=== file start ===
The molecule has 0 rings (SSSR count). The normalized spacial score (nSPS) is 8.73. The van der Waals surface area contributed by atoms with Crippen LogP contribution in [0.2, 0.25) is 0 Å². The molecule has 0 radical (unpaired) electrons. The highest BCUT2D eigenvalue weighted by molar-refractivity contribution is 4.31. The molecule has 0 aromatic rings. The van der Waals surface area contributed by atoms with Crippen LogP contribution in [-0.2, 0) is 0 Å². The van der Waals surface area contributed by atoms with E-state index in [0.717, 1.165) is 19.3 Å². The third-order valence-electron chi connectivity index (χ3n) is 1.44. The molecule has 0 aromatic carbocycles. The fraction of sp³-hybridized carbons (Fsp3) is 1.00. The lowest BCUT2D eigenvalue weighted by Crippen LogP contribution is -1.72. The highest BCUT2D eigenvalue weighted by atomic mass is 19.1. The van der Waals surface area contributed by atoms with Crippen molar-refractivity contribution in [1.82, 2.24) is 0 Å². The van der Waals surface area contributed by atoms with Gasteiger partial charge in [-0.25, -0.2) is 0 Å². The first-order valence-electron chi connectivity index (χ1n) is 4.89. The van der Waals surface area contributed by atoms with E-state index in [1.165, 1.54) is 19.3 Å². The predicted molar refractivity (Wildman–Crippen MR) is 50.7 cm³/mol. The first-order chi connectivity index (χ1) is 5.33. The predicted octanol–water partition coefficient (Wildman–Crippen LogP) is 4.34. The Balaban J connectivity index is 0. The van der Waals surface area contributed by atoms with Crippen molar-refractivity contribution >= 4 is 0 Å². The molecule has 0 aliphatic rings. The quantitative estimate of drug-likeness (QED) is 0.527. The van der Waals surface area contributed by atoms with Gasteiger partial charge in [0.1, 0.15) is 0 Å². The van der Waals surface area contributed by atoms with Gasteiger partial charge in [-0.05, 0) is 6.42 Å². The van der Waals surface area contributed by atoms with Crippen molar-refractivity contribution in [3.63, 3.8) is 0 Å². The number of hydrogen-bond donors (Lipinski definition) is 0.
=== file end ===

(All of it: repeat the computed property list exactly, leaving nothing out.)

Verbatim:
The molecule has 0 rings (SSSR count). The normalized spacial score (nSPS) is 8.73. The van der Waals surface area contributed by atoms with Crippen LogP contribution in [0.2, 0.25) is 0 Å². The molecule has 0 radical (unpaired) electrons. The highest BCUT2D eigenvalue weighted by molar-refractivity contribution is 4.31. The molecule has 0 aromatic rings. The van der Waals surface area contributed by atoms with Crippen LogP contribution in [-0.2, 0) is 0 Å². The van der Waals surface area contributed by atoms with E-state index in [0.717, 1.165) is 19.3 Å². The third-order valence-electron chi connectivity index (χ3n) is 1.44. The molecule has 0 aromatic carbocycles. The fraction of sp³-hybridized carbons (Fsp3) is 1.00. The lowest BCUT2D eigenvalue weighted by Crippen LogP contribution is -1.72. The highest BCUT2D eigenvalue weighted by atomic mass is 19.1. The van der Waals surface area contributed by atoms with Crippen molar-refractivity contribution in [1.82, 2.24) is 0 Å². The van der Waals surface area contributed by atoms with Gasteiger partial charge in [-0.25, -0.2) is 0 Å². The first-order valence-electron chi connectivity index (χ1n) is 4.89. The van der Waals surface area contributed by atoms with E-state index in [1.165, 1.54) is 19.3 Å². The predicted molar refractivity (Wildman–Crippen MR) is 50.7 cm³/mol. The first-order chi connectivity index (χ1) is 5.33. The predicted octanol–water partition coefficient (Wildman–Crippen LogP) is 4.34. The Balaban J connectivity index is 0. The van der Waals surface area contributed by atoms with Crippen molar-refractivity contribution >= 4 is 0 Å². The molecule has 0 aliphatic rings. The quantitative estimate of drug-likeness (QED) is 0.527. The van der Waals surface area contributed by atoms with Gasteiger partial charge in [0.1, 0.15) is 0 Å². The van der Waals surface area contributed by atoms with Gasteiger partial charge in [-0.05, 0) is 6.42 Å². The van der Waals surface area contributed by atoms with Crippen molar-refractivity contribution in [3.63, 3.8) is 0 Å². The number of hydrogen-bond donors (Lipinski definition) is 0.